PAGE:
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Saturday, January 23, 2010


First comprehensive pictorial record of this craft form makes for fascinating reading. (Review by Caroline Smart)

Jannie van Heerden is Deputy Chief Education Specialist in the KwaZulu-Natal Department of Education in charge of Visual Arts and Design education in KZN, and has spent 16 years documenting basket weavers in the field. He has placed his considerable experience and knowledge in a well-presented soft cover book titled Zulu Basketry which is hailed is the first comprehensive pictorial record of a craft form that has endured political change in education and empowered basket weavers with a sustainable means of making a living.

Zulu Basketry focuses on contemporary basket weaving from the Hlabisa area of KZN where some of the best work is produced. Master weavers from this area – like Beauty Ngxongo and the late Reuben Ndwandwe – are represented in the permanent collection of the Metropolitan Museum, New York, and in private collections worldwide.

The cover of the book contains a splendid large bowl-shaped basket (ukhamba) by Ntombi Mhlongo. As the front flap indicates, crafts have played an important role in the cultural survival of the Zulu people and basketry remained in the school curriculum during the apartheid years as it was not seen as a threat. Basket weavers and other craftspeople empowered themselves as they established their independence of unscrupulous dealers, eventually becoming entrepreneurs in their own right and earning a sustainable living.

Many years ago, I remember browsing around the now sadly-defunct Bayside Gallery at the BAT Centre one day when a large group of people arrived and began discussing and handling the baskets, fascinated by the various patterns and complexities. Picking up a number of international accents, I asked the shop owner, Sue Greenberg (who now runs the Artisan Gallery in Florida Road), where the group was from and why their specific focus on the baskets. She explained that they mathematicians who were researching how rural and mainly-uneducated people were able to produce such intricate designs without working from patterns. Such complicated designs produced presumably by instinct and skill alone, virtually defy explanation.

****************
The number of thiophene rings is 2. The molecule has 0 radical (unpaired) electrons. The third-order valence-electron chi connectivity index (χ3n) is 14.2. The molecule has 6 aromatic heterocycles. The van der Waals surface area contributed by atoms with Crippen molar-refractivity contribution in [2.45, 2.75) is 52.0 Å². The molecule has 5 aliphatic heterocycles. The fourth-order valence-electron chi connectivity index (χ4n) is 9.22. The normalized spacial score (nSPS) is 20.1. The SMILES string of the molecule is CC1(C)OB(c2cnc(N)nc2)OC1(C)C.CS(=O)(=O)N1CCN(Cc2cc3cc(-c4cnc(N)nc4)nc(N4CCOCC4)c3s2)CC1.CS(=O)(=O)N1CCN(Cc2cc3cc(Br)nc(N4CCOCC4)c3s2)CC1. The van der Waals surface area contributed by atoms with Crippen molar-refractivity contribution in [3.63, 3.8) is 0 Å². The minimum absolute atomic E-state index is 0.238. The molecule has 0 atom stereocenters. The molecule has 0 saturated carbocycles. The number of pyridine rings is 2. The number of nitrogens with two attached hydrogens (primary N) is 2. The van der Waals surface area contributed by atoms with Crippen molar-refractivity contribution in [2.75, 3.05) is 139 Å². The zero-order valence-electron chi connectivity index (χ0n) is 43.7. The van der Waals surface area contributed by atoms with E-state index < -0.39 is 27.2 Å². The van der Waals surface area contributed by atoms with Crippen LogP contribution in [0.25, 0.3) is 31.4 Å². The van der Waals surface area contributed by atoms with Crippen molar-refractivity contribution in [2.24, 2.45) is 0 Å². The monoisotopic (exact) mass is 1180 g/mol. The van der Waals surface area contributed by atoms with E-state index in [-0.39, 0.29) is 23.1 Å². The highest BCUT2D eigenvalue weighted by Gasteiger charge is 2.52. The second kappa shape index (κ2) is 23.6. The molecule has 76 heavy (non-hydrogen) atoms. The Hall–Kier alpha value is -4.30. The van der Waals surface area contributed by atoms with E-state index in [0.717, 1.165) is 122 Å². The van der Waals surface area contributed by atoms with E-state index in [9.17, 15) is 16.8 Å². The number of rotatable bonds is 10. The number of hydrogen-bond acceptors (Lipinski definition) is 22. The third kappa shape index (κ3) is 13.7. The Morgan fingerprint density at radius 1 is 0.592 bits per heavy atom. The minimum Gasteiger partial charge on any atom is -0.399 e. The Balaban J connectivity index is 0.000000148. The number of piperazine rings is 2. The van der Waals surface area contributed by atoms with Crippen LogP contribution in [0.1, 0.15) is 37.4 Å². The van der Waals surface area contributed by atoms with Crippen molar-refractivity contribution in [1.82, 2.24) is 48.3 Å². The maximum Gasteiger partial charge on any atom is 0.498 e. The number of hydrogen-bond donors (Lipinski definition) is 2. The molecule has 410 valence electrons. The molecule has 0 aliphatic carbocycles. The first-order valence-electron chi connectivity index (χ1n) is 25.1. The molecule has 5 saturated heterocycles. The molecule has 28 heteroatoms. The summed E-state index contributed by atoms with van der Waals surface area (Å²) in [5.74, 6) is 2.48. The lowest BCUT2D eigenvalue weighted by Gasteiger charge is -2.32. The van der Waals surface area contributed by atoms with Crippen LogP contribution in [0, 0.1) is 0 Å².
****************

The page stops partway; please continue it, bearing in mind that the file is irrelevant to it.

One look at the early baskets featured in Zulu Basketry, such as Bettina Mlotshwa’s large necked pear-shaped ilala basket (isichumo) circa the early 1980’s makes one understand what fired the interest of those mathematicians.

As the years progressed, basket patterns became incredibly more intricate and, before long, involved more complex images such as people, huts, trees and animals. Then telephone wire baskets hit the craft scene, pioneered by the inimitable Elliot Mkhize who used to while away his time as a night watchman at Delta Security and later the Natal Playhouse, working on covered sticks before progressing to finely woven flat bowls with complex geometric designs.

Basketware – whether made from ilala palm or telephone wire – is now highly sought after and can reach impressive prices on the international scene. Jannie van Heerden can be proud that his energies formed a considerable part of its success.

The book contains 98 pages with full colour photography and the author takes great pains to explain works in detail, pointing out the dyes used and their origins as well as interesting information on the patterns involved. There is also a very helpful glossary explaining the Zulu terms used in the making of baskets.

Zulu Basketry by Jannie van Heerden is published by Print Matters. RRP: R195 (incl. VAT and postage) within South Africa and can be ordered from all good bookstores and from 021 789 0155 or fax 086 616 4932. ISBN: 978-0-9802609-4-6 More information from and – Caroline Smart